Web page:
HA: I heard about Mootassem when we were both pitching for a client in Abu Dhabi. I ended up winning that project, but when that client called again, I approached Mootassem to pitch together. I was intrigued by his work and by his level of perfectionism. He is a very ethical designer that always puts the client first, which was rare at the time and crucial for the relationship with high-level clients that put their trust in us. He also has a unique background. He was an actor who went on to create set designs, commercials and films. When I met him, he already had 20 years of experience in theater, advertising, and scenography; he’s an absolute genius in visual effects. Marwan [Maloouf], lead architect at DLE, was the third part of the puzzle with his ability to make our ideas tangible. He was also exposed to the world of design at a young age as his father was an artist and a set designer before he studied architecture. He is not only a brilliant architect but very talented in painting and drawing.
ID: How do you devise a new experience or project? Do you start with sketches? Do you create renders and videos?
HA: Storytelling sits at the forefront of our projects. Our creativity journey begins with meticulous research of the architectural and design components. We study the cultural and artistic contexts and tie them into multi-layered yet cohesive storytelling that makes everything come together. During the design process, we partner with collaborators, brands and institutions. There is always logic and a purpose behind our design and people connect to them because every detail is intentional. We proceed by doing sketches, renderings, and a lot of testing.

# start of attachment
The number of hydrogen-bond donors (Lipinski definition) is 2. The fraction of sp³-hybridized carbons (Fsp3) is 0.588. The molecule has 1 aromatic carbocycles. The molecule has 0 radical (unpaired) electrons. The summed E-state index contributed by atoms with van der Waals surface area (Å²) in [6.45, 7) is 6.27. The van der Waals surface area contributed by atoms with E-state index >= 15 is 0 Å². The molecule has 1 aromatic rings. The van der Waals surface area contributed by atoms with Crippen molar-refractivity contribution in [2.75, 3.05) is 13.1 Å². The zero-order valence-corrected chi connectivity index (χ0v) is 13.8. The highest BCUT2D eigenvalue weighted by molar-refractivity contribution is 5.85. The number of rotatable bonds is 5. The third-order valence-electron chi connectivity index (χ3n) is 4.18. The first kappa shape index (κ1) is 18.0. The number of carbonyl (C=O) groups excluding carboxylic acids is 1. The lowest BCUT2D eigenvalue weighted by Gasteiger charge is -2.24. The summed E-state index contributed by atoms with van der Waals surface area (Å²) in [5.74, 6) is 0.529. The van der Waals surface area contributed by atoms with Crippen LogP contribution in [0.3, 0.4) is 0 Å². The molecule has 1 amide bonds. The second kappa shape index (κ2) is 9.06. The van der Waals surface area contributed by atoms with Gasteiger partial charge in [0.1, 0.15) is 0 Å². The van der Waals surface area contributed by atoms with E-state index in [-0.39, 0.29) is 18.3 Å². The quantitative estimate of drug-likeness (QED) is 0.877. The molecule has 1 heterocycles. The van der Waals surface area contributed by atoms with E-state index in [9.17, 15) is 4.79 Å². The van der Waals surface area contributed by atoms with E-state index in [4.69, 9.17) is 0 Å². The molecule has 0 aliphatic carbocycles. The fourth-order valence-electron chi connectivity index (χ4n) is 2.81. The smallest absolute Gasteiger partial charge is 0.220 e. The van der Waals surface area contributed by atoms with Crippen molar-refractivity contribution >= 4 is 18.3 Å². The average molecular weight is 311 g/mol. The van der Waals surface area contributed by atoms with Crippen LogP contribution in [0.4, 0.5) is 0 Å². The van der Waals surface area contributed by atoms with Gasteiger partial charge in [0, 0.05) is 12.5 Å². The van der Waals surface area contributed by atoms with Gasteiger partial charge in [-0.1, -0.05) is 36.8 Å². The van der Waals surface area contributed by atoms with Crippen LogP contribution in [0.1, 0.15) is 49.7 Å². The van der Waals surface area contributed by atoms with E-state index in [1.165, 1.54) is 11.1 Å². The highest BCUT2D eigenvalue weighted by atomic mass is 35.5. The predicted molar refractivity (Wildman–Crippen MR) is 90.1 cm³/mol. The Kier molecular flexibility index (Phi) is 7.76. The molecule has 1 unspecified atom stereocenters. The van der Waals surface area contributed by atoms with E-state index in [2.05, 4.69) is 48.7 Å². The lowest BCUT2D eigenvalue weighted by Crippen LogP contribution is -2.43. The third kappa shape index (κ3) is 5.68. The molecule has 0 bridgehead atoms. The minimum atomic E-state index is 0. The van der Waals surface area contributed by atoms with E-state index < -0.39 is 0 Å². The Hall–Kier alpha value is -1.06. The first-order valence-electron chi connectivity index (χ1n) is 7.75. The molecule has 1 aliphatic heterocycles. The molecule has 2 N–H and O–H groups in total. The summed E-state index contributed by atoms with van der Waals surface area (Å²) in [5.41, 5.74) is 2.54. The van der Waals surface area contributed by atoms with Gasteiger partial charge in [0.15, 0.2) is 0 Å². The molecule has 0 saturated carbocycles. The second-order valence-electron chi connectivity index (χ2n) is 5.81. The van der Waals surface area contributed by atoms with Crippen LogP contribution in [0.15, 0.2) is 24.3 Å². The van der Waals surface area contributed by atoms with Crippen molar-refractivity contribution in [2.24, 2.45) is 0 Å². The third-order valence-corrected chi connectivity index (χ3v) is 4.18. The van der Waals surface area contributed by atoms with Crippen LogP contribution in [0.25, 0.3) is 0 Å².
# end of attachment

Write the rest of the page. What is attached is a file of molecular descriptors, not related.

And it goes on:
ID: How do you know how the experience or event will work out on the day? Is that nerve-wracking?
HA: We always have a good idea of the outcome; there is a great deal of experimentation before the event. Our projects are complex and very detail-oriented, so nothing can be left to chance. When possible we ask vendors to build at least 25% of our structures in an empty area. We stand by it, experience it from different angles and feel how it affects us. The team spends days going from vendor to vendor, checking every element of the production. When all these elements are gathered in our warehouse, we can see how they come together. We make a giant mock-up to envision what the project will look like, in addition to detailed renderings with accurate proportions. The nerve-wracking part comes with things that are out of our hands, like weather changes or a last-minute client’s change of mind.
ID: Tell me about your experience of putting together ‘Memoir’, the setting for a high-profile Emirati royal wedding? What stands out as the most hair-raising moment and the most satisfying one?
HA: We had some issues at the start, as the event was supposed to take place in Qasr Al Watan, the Palace of the Nation in Abu Dhabi. Our initial project was to integrate our vision into that truly majestic space. When the location was no longer available, we had to start over and build everything from scratch with a five-week delay; we only had eight weeks to design and produce a new project. The bride expected the new space to have the same grandeur as the original venue, which we conveyed with an oversized space featuring big arches and a massive dome. She also wanted the feeling that the space had some history, so the finishing on the wall, for example, had an antique look. We drew from the bride’s memories with her late grandfather and from chapters of her early life to produce a complex architectural space and scenography that created an emotional journey for her and the guests. It is something we are very proud of.